Why basic security procedures are no longer enough

In the past, simple procedures like informing employees of basic security rules and incorporating standard anti-virus software may have been enough to deflect the majority of cyber security threats, but this is no longer the case.

Some of us may remember receiving the bulk office emails and being asked to sit through staff meetings concerning password strength and the danger of bringing external technology advices into work – others might still have to go through such routines.

And while regularly reminding staff of the simple security measures they can take to help reduce cyber security risk is a valuable part of an overall security strategy, it is not nearly enough to deter potential threats completely.

The truth is that modern security threats come in all shapes and sizes and can infiltrate your system using a variety of predictable and unpredictable measures.

For that reason, many businesses are choosing to fight back by undergoing penetration testing and ethical hacking assessments.

Penetration testing can provide an in depth assessment of the risks and vulnerabilities present to your business while allowing your staff to carry on working at full productivity.

Alternately, ethical hacking procedures in which trained experts simulate a legitimate attempt at unauthorised access can identify any and all entry points that might be utilised by malicious hackers.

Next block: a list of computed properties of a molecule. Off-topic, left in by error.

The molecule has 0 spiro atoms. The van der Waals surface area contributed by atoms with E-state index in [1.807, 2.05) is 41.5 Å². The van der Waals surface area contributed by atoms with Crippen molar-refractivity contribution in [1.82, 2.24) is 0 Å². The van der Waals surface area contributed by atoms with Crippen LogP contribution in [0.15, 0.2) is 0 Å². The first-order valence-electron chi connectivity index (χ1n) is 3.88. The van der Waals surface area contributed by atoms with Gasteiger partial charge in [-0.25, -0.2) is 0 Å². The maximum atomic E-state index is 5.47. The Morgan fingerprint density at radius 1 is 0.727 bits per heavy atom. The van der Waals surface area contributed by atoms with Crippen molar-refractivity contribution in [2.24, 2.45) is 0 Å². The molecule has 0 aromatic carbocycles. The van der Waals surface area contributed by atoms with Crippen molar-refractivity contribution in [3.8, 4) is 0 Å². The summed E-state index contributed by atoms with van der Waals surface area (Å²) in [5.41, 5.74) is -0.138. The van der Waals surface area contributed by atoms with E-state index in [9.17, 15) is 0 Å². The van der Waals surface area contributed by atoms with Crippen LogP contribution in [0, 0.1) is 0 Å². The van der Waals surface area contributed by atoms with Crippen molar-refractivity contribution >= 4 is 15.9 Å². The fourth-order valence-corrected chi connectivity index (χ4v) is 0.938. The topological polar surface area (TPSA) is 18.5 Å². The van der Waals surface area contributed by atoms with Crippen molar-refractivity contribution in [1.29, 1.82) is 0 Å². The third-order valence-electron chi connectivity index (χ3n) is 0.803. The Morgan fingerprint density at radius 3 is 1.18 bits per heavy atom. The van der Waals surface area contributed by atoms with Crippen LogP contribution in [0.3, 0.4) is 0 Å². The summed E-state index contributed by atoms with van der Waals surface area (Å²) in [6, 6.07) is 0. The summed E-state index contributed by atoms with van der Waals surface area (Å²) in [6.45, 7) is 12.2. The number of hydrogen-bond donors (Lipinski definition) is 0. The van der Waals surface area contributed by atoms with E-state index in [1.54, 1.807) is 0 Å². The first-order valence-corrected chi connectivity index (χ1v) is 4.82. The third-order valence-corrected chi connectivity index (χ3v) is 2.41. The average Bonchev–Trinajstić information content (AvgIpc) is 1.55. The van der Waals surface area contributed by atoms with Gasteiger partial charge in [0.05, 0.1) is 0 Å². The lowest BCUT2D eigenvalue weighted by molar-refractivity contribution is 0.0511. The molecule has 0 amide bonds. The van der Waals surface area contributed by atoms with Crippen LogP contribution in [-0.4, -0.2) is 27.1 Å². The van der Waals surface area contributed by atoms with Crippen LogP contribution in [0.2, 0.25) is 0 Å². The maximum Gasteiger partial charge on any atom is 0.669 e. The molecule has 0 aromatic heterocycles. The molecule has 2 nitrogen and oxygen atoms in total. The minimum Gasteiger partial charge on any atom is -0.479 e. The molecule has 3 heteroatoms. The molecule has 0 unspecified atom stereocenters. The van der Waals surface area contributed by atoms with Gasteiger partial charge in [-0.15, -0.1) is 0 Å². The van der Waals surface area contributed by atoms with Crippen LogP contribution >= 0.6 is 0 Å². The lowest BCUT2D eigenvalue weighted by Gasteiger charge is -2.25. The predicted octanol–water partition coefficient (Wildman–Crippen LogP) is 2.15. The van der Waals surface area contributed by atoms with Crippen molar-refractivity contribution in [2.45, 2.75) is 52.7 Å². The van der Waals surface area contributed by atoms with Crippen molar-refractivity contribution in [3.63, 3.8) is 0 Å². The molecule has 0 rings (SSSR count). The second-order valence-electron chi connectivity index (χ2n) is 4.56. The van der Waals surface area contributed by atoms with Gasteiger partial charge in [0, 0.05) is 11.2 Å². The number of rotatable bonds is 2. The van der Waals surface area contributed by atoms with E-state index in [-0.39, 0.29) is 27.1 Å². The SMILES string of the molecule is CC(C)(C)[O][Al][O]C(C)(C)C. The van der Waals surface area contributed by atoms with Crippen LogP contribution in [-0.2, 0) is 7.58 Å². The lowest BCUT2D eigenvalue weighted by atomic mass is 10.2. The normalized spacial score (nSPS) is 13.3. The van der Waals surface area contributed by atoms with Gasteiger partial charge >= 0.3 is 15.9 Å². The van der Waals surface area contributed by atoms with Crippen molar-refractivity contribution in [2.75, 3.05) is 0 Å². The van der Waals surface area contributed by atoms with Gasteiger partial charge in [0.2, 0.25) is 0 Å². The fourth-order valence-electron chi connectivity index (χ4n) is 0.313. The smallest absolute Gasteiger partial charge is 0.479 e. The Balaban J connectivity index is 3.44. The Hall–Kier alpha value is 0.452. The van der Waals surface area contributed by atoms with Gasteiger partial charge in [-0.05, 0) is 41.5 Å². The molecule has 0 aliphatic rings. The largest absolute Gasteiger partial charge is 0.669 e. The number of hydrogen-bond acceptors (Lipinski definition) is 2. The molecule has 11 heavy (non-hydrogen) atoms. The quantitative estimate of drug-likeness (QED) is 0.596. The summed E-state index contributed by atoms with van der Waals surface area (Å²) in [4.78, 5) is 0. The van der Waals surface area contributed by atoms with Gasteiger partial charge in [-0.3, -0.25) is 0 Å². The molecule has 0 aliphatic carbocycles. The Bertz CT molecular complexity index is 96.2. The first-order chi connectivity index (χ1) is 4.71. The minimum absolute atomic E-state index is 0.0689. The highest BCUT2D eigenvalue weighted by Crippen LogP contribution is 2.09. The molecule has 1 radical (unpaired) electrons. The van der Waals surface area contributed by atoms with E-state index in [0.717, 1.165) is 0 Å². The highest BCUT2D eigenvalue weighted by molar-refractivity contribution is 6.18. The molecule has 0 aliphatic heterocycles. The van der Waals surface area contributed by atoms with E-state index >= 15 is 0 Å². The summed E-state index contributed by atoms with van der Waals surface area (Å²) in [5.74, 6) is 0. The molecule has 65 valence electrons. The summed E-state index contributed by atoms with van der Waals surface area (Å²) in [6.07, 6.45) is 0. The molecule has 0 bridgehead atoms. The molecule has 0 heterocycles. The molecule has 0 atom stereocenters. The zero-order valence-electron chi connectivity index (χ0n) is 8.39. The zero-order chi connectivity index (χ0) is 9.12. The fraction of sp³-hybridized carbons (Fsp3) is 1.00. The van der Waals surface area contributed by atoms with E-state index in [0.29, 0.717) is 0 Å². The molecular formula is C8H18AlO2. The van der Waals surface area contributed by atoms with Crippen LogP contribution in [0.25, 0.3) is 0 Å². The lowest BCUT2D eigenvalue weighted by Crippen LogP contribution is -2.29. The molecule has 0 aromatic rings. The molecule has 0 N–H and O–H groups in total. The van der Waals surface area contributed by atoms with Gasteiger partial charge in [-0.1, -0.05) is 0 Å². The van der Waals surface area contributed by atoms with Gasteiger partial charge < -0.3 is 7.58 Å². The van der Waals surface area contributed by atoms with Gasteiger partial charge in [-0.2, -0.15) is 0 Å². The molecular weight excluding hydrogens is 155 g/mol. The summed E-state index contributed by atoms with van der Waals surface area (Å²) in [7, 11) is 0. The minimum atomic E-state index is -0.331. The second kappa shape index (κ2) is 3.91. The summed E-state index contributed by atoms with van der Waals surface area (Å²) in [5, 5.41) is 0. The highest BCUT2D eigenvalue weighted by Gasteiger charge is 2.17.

Both procedures can be catered to the individual needs of your business and are designed for attentive and determined organisations with maximum efficiency in mind.

It is no longer safe to leave digital security as an afterthought or a secondary priority. Organisations of all shapes and sizes must be prepared to deal with a range of potential risks.

For that reason it is your responsibility to ensure that you are utilising the most advanced tools at your disposal in order to minimise those risks.

Leave a Reply

Fill in your details below or click an icon to log in:

WordPress.com Logo

You are commenting using your WordPress.com account. Log Out /  Change )

Google+ photo

You are commenting using your Google+ account. Log Out /  Change )

Twitter picture

You are commenting using your Twitter account. Log Out /  Change )

Facebook photo

You are commenting using your Facebook account. Log Out /  Change )


Connecting to %s